E-mail has become more common and popular than regular postage for a variety of uses. Literally defined as a system for sending and receiving messages over a computer network, e-mail is a technology that has enhanced communication speed to the nth degree. Letters that would have taken weeks to reach someone can be sent in minutes, or even seconds. Pictures, video, audios and other electronic media can also be sent via e-mail. E-mail has also been the subject of warrants, and police investigations, since people have sent incriminating documents via computer networks. And often, just deleting the email may not be enough.
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Type of Email
Whether or not e-mail can or cannot be recovered (by police, a computer technician or even the computer user) often depends on what sort of e-mail a person uses. If a person uses a type of e-mail that downloads the electronic files onto their personal computer, then there is a chance that when an e-mail is deleted that the data is actually still floating around on the computer, but is just flagged to be over written. For those who use e-mail that's hosted on the Internet, often for free, this isn't as big a risk. In order to optimise storage space and protect their client's privacy, online e-mail providers delete the data completely when their users empty their trash folders.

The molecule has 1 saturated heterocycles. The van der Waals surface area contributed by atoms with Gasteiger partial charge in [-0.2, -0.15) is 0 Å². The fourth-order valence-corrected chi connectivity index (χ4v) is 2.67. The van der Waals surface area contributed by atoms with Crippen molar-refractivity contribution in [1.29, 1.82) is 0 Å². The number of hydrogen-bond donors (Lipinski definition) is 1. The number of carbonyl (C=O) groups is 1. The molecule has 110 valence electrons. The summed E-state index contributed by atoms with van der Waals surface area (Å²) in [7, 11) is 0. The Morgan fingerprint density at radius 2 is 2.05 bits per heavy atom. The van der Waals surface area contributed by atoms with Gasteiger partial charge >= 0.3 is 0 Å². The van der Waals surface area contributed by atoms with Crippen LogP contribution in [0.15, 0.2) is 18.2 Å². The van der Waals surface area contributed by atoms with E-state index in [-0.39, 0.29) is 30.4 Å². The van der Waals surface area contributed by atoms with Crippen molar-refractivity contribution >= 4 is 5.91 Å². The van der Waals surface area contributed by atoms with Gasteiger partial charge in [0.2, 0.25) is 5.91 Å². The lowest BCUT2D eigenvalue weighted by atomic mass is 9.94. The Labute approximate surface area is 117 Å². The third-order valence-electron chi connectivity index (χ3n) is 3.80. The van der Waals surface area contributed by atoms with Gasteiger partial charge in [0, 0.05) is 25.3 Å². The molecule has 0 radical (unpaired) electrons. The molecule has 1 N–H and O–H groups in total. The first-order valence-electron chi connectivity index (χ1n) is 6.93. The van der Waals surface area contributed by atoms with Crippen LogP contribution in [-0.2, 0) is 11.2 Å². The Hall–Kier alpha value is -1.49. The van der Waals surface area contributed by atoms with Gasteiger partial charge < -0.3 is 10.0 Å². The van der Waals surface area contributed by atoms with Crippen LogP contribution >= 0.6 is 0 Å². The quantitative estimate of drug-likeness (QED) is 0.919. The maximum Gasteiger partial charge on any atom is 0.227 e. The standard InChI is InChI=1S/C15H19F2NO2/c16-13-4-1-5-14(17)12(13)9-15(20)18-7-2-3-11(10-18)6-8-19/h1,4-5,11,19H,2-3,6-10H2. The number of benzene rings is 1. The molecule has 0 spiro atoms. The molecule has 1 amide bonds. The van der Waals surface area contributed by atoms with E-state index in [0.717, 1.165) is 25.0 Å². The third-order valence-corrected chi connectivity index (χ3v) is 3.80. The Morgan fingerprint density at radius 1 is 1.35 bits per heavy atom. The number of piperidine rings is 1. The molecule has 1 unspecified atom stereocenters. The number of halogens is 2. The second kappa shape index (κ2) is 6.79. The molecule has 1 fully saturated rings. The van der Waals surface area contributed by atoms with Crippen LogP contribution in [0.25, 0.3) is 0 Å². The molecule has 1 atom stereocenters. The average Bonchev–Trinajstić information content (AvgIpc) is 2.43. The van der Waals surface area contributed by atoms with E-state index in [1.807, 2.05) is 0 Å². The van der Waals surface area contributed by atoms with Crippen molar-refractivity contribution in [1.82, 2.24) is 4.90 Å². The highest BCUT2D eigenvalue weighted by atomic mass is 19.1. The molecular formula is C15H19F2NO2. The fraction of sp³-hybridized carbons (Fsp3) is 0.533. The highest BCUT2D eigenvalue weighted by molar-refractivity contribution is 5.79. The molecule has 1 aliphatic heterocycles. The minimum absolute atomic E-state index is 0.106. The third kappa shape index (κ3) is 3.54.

When a computer file is deleted, the data lingers for a long time on the hard drive. Instead of actually deleting the file in its entirety, the computer simply marks that section of storage to be rewritten when more space is needed. For e-mail that is downloaded to a computer, there is a good chance that a similar process is at work. This means that if the police, or another technician, want to recover the data from "deleted" e-mails, they probably can. Often what's necessary is a knowledge of where these flagged files are stored, and access to software that can scan those areas to bring back e-mails that were supposedly deleted.
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